For these mobilizations to have political effect, a necessary condition is some object of contention. International non-governmental organizations (INGOs) and some European nations succeeded in framing products of agricultural biotechnology as uniquely risky plants in global soft law, entailing special surveillance and regulation via the Cartagena Protocol on Biosafety.3 This framing produced a new object of contention, surveillance, and control—the GMO. Though this framing is now completely naturalized in public discourse, there was—and is—nothing inevitable or natural about this outcome. Alternative framings were both available and arguably necessary to provide precise meaning to different applications of rDNA techniques. Framing of products of genetic engineering in agriculture as GMOs reflected a specific episode of contentious politics defined by a specific period in history and the social forces then operative (Schurman & Kelso, 2003; Schurman & Munro, 2010; Tait, 2001).
Framing strategies are known to have strong effects on the success or failure of social movements. For biotechnology, framing enabled global divisions of trade, intellectual property, bio-safety institutions, legal claims, and institutional development. The unique power of this particular frame is illustrated by its acceptance even by proponents, who explicitly recognize that all agricultural plants are genetically modified but use the GMO framing out of necessity—to be understood, to participate in the public discourse. Agricultural biotechnology thus enters national debates in countries such as India already framed and packaged with attendant political valence attached.
Two dimensions of this political framing have been important in a path-dependent way: 1) lumping all rDNA crops together regardless of differences farmers and breeders find significant (what traits in what plants) and 2) splitting rDNA crops from other applications of the technology. Lumping and splitting frames created the GMO as an object of politics and governance. When we say that that path dependence matters, we mean that the frame itself became generative: without this particular construction, there could have been no campaigns for GMO-free zones as targets of movement politics; no staff positions with GM Watch; no market premium niche for GMO-free food; no testing industry organized to find trace amounts of GMOs in food, feed, or products. The Cartagena Biosafety Protocol reinforced these effects. First, genetically engineered (GE) plants are the sole object of the treaty, marking them as needful of biosafety oversight. The opposite of safe is risky. Second, administrative choke points are created in all countries compliant with the protocol. These new institutions—through which only GE plants must pass—provide focal points for targeting political efforts. These are forums that differentially empower political actors with appropriate skills and connections, typically not peasants.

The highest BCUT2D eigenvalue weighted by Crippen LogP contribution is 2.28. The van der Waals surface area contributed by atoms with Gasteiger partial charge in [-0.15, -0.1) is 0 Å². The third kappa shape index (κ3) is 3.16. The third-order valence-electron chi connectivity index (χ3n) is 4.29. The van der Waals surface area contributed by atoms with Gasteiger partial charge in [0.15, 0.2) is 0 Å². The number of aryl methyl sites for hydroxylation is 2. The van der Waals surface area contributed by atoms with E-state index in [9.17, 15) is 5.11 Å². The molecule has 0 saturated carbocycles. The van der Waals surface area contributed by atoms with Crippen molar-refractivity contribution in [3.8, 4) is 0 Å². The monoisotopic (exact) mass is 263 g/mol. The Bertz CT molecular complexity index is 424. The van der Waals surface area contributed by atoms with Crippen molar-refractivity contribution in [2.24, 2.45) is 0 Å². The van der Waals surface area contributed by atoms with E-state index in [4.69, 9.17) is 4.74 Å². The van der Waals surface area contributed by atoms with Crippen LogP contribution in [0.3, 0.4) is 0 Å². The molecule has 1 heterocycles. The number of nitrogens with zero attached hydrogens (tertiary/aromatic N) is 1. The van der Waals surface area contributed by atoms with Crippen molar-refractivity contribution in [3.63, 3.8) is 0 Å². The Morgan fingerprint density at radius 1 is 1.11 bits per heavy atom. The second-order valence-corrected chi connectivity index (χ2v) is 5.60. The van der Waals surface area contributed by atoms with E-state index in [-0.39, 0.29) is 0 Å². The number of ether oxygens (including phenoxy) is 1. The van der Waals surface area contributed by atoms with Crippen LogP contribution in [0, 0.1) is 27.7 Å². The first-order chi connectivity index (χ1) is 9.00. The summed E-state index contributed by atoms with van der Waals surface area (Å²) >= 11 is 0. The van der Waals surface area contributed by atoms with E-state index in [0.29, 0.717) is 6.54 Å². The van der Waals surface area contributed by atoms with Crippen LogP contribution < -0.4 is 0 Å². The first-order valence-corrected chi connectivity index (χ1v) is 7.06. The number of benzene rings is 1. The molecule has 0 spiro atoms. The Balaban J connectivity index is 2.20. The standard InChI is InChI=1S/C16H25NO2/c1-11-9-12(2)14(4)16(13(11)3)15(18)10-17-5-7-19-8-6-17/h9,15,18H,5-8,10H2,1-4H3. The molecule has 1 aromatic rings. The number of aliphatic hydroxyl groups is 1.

New claims of intellectual property in seeds enabled by the genomics revolution also created potential conflicts over what can be owned, by whom, under what conditions, in which nation, with what responsibilities. Predictably, in terms of Karl Polanyi’s (1944) view of the dynamics of commoditization of elements of nature, the movement toward novel property evoked a reaction of ‘social protection’ in many parts of civil society. The making of property from elements of ‘life itself’ raised the issue of threats of dominance and exploitation (Kloppenburg, 2004). Claims of novelty by firms seeking intellectual property in plant genetics reinforced the bio-safety concerns: if novel, might products of genetic engineering raise special risks in comparison with cultivars bred by different techniques? Bio-property and bio-safety jointly defined a special object connoting threat: the GMO.
The social construct of the GMO thus enabled the insertion of agricultural biotechnologies into global networks with appropriate receptors. Environmental transnational advocacy networks (TANs) found resonance in and use for the bio-safety narrative; GMOs were almost universally believed to present environmental risk (for assessment, see Thies & Devare, 2007). If regulation at the national level involved the ministries of environment—as happened in India—the precautionary logic of Cartagena could make acceptance of rDNA plants especially difficult, as the case of Bt brinjal illustrates. Second, anti-globalization TANs found resonance in and use for the bio-property narrative: GMOs introduced risk of monopolization of property and subordination of poor farmers and nations (Scoones, 2008). Without these framing successes, rDNA cultivars might well have been globally naturalized and assessed on utility-risk grounds no different than those of non-transgenic products, as happened with rDNA pharmaceuticals or mutagenized plants. Both the bio-safety and bio-property narratives found resonance in professional networks legitimized by the unacceptable situation of the world’s poorest nations and people. These framings produced new professional interests, anticipatory institutions, and transnational monetary flows.